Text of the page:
The Croad Langshan is an old, heavy, soft-feathered chicken breed which probably originated in China.
The Croad Langshan is large in body, has a deep and long breast which is carried well forward; the back is rather long and sloping with the tail rising sharply from the back, giving the characteristic 'U' shape.
The head is small compared to the body size, the beak is light to dark horn in colour; the comb is medium-sized, single and carried upright in both sexes.
The shanks and outer toes are slightly feathered. In the original birds the males topped 10 lb/4.5 kg; today cocks weigh 9.5 lbs/3.75-4.25 kg and hens 7.5 lbs/3-3.5 kg. Hatching eggs should weigh at least 58g.
In the early 20th century Croad Langshans became a popular utility breed, doing well in laying trials. The hens lay 140-150 eggs a year and are good winter layers; the eggs are dark brown with a plum-coloured bloom.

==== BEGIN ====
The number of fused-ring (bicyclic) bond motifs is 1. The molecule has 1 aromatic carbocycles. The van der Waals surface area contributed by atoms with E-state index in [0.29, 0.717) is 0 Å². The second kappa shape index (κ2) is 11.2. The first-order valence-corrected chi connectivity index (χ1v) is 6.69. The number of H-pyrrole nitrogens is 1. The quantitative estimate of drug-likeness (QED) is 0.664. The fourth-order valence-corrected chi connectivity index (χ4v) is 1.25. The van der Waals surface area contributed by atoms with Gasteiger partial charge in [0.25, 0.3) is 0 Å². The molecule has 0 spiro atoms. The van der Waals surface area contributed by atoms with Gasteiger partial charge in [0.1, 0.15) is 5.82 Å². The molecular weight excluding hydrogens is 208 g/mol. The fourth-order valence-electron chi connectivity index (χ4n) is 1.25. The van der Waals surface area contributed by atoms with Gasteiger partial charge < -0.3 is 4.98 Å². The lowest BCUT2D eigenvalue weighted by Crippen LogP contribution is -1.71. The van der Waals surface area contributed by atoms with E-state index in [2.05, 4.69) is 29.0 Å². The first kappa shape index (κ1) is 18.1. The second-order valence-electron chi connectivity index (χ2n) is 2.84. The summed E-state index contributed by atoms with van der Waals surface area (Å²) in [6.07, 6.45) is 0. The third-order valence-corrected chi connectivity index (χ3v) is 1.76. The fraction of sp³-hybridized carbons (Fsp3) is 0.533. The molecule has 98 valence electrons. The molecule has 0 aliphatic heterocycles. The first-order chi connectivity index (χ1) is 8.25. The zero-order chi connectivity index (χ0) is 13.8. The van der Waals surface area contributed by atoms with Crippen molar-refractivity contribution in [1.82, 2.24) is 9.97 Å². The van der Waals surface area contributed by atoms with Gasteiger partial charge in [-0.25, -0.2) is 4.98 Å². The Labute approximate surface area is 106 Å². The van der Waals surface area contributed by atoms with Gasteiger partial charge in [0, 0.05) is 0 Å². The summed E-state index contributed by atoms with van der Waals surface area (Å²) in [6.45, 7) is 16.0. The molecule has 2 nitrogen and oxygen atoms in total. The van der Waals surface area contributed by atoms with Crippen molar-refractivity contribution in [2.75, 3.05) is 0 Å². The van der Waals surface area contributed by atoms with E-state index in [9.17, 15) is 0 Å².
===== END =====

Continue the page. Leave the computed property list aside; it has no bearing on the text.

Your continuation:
The hens are excellent sitters and mothers. Croad Langshans are easily tamed and adapt well to both confinement and free range. They do well in sheltered conditions and dry soils but are not well suited to very exposed conditions.
Under suitable conditions they thrive well and are very productive. Their flesh is fine in texture and of excellent quality.
Recognised Croad Langshan varieties are black, white and blue.
Many other breeds were created using Langshan blood in the foundation matings. These include, for example, Barnevelders, Black Orpingtons, and Marans. Langshans still exist in China today.